Gardeners could not be busier at times like these. From the edges of the stepping stones, they brush off snow that has accumulated on top. This is to allow visitors to enjoy the snowy scenery safely, without slipping, and also to help the garden look even prettier. Snow on the garden path is handled so that it doesn’t look as though it has been freshly cleared, but instead has a natural look. It is the season when we yearn for the warm spring to come soon, even as we also lament the passing of the garden’s snowscape. This year, we hope you will come to enjoy the abundant changes in the look of Murin-an’s garden once again.
On winter mornings that freeze even one’s breath over, we begin cleaning Murin-an’s garden at 7:00 AM. White frost falls upon the lawn at the garden’s center and gleams brightly under the sunrise. Once the frost falls, the moss may no longer be stepped upon.
The frozen moss has formed a glass-like layer that can crumble irreparably. We perform the work that we can as we patiently wait for the frost to melt. One important job during the winter is fertilizing the trees, known in Japanese as kangoe, or winter fertilizing. We do this work in the hope that the garden’s trees will be able to withstand the hot summer to come.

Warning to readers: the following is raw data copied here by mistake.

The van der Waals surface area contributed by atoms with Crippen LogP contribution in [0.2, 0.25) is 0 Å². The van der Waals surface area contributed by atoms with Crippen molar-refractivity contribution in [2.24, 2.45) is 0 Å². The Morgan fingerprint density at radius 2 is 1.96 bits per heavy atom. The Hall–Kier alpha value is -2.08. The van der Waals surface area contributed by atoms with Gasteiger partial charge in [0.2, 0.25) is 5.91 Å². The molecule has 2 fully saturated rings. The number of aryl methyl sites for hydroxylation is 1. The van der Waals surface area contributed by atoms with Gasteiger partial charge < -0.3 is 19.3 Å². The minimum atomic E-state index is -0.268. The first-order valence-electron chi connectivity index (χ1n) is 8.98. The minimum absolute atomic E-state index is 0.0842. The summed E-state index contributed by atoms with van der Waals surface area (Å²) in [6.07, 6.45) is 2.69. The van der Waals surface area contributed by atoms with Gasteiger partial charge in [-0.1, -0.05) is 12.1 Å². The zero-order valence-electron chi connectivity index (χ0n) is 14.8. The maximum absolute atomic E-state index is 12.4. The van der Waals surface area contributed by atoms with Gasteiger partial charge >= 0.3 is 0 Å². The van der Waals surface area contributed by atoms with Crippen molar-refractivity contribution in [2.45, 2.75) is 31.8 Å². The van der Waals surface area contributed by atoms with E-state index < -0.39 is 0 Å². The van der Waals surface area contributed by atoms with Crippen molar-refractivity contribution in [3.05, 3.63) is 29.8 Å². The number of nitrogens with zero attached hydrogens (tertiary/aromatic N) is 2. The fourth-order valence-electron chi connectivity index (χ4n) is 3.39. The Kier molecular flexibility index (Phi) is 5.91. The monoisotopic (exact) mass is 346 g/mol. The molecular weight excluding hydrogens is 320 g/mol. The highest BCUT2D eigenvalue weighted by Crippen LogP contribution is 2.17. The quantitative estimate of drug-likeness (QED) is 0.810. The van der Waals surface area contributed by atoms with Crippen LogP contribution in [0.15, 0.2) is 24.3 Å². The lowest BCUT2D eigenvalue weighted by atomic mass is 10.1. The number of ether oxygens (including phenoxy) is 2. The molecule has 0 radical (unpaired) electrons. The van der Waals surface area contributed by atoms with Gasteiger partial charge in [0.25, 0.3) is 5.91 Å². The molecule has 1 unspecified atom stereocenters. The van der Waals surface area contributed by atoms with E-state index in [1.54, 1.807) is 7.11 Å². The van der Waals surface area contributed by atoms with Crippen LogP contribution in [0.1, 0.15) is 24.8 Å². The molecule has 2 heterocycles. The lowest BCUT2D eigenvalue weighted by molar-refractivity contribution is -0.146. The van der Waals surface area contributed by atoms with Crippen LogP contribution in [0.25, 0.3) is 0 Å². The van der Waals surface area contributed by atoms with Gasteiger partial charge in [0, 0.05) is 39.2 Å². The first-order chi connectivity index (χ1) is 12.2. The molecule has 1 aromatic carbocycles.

Underneath the light wheat color of a desolate winter lawn, the buds of the coming spring are beginning to stir. The days grow longer and the frozen over wash basin finally starts to melt. Now is the time to begin cleaning the moss once again.
The beautiful autumn leaves have brought us a much-awaited fall season. This is the time when gardens viewed from inside a room take on a whole new charm. As a matter of fact, when gardeners tend to their gardens, they also consider the view from the inside of rooms. Because garden trees nearby buildings especially stand out, gardeners strive as much as possible to prune them naturally to keep them from looking like they have been trimmed, while also preventing them from looking heavy and shaggy by gently tidying their branches just enough so that the scenery behind them remains visible. Conversely, they also prune the trees along the garden’s outer circumference, which is the most distant scenery seen from inside a building, so that it forms a skyline and also screens out the buildings outside the garden. This autumn, take your time in enjoying the branches of the maple trees as well as their fall colors.